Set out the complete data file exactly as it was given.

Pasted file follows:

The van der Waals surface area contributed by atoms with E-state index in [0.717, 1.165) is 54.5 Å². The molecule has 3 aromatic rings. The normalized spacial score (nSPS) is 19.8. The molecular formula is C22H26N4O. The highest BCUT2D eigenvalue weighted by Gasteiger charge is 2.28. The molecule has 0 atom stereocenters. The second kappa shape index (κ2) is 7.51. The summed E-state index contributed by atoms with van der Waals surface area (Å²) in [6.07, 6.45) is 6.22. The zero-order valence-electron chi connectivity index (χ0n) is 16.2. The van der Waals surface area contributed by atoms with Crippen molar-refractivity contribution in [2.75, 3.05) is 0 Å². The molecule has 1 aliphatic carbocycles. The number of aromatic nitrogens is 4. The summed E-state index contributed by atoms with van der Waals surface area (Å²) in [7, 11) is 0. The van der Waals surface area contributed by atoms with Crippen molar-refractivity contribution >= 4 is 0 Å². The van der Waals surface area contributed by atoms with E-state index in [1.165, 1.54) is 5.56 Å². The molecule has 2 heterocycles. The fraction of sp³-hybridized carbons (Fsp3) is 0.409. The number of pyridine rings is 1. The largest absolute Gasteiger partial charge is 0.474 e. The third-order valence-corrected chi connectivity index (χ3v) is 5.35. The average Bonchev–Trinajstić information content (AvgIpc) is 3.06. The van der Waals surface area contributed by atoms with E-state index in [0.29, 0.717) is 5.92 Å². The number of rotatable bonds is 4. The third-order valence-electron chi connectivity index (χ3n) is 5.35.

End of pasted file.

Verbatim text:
The van der Waals surface area contributed by atoms with E-state index in [0.717, 1.165) is 54.5 Å². The molecule has 3 aromatic rings. The normalized spacial score (nSPS) is 19.8. The molecular formula is C22H26N4O. The highest BCUT2D eigenvalue weighted by Gasteiger charge is 2.28. The molecule has 0 atom stereocenters. The second kappa shape index (κ2) is 7.51. The summed E-state index contributed by atoms with van der Waals surface area (Å²) in [6.07, 6.45) is 6.22. The zero-order valence-electron chi connectivity index (χ0n) is 16.2. The van der Waals surface area contributed by atoms with Crippen molar-refractivity contribution in [2.75, 3.05) is 0 Å². The molecule has 1 aliphatic carbocycles. The number of aromatic nitrogens is 4. The summed E-state index contributed by atoms with van der Waals surface area (Å²) in [7, 11) is 0. The van der Waals surface area contributed by atoms with Crippen molar-refractivity contribution >= 4 is 0 Å². The van der Waals surface area contributed by atoms with E-state index in [1.165, 1.54) is 5.56 Å². The molecule has 2 heterocycles. The fraction of sp³-hybridized carbons (Fsp3) is 0.409. The number of pyridine rings is 1. The largest absolute Gasteiger partial charge is 0.474 e. The third-order valence-corrected chi connectivity index (χ3v) is 5.35. The average Bonchev–Trinajstić information content (AvgIpc) is 3.06. The van der Waals surface area contributed by atoms with E-state index in [0.29, 0.717) is 5.92 Å². The number of rotatable bonds is 4. The third-order valence-electron chi connectivity index (χ3n) is 5.35.